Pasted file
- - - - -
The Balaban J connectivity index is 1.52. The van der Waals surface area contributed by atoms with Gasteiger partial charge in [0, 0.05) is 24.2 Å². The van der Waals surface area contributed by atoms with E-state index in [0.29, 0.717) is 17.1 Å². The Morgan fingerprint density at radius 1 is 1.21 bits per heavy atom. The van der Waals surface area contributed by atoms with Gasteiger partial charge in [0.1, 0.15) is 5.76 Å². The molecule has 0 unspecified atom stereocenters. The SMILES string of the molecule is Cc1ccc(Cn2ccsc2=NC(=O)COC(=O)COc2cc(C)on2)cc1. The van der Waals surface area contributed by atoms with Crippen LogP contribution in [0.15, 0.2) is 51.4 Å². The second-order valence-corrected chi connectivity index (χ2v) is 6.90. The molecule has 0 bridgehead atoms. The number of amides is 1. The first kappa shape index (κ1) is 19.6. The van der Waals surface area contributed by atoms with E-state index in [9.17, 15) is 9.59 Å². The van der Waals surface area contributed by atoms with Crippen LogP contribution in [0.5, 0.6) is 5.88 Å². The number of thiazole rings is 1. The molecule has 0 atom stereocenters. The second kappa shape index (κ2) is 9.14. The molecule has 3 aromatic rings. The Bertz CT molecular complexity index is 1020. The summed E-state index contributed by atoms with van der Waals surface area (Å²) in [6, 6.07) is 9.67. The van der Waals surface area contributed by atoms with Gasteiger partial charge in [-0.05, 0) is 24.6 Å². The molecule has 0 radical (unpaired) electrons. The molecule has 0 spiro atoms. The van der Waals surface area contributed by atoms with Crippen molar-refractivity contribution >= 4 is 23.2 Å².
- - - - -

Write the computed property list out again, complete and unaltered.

The Balaban J connectivity index is 1.52. The van der Waals surface area contributed by atoms with Gasteiger partial charge in [0, 0.05) is 24.2 Å². The van der Waals surface area contributed by atoms with E-state index in [0.29, 0.717) is 17.1 Å². The Morgan fingerprint density at radius 1 is 1.21 bits per heavy atom. The van der Waals surface area contributed by atoms with Gasteiger partial charge in [0.1, 0.15) is 5.76 Å². The molecule has 0 unspecified atom stereocenters. The SMILES string of the molecule is Cc1ccc(Cn2ccsc2=NC(=O)COC(=O)COc2cc(C)on2)cc1. The van der Waals surface area contributed by atoms with Crippen LogP contribution in [0.15, 0.2) is 51.4 Å². The second-order valence-corrected chi connectivity index (χ2v) is 6.90. The molecule has 0 bridgehead atoms. The number of amides is 1. The first kappa shape index (κ1) is 19.6. The van der Waals surface area contributed by atoms with E-state index in [9.17, 15) is 9.59 Å². The van der Waals surface area contributed by atoms with Crippen LogP contribution in [0.5, 0.6) is 5.88 Å². The number of thiazole rings is 1. The molecule has 0 atom stereocenters. The second kappa shape index (κ2) is 9.14. The molecule has 3 aromatic rings. The Bertz CT molecular complexity index is 1020. The summed E-state index contributed by atoms with van der Waals surface area (Å²) in [6, 6.07) is 9.67. The van der Waals surface area contributed by atoms with Gasteiger partial charge in [-0.05, 0) is 24.6 Å². The molecule has 0 radical (unpaired) electrons. The molecule has 0 spiro atoms. The van der Waals surface area contributed by atoms with Crippen molar-refractivity contribution >= 4 is 23.2 Å².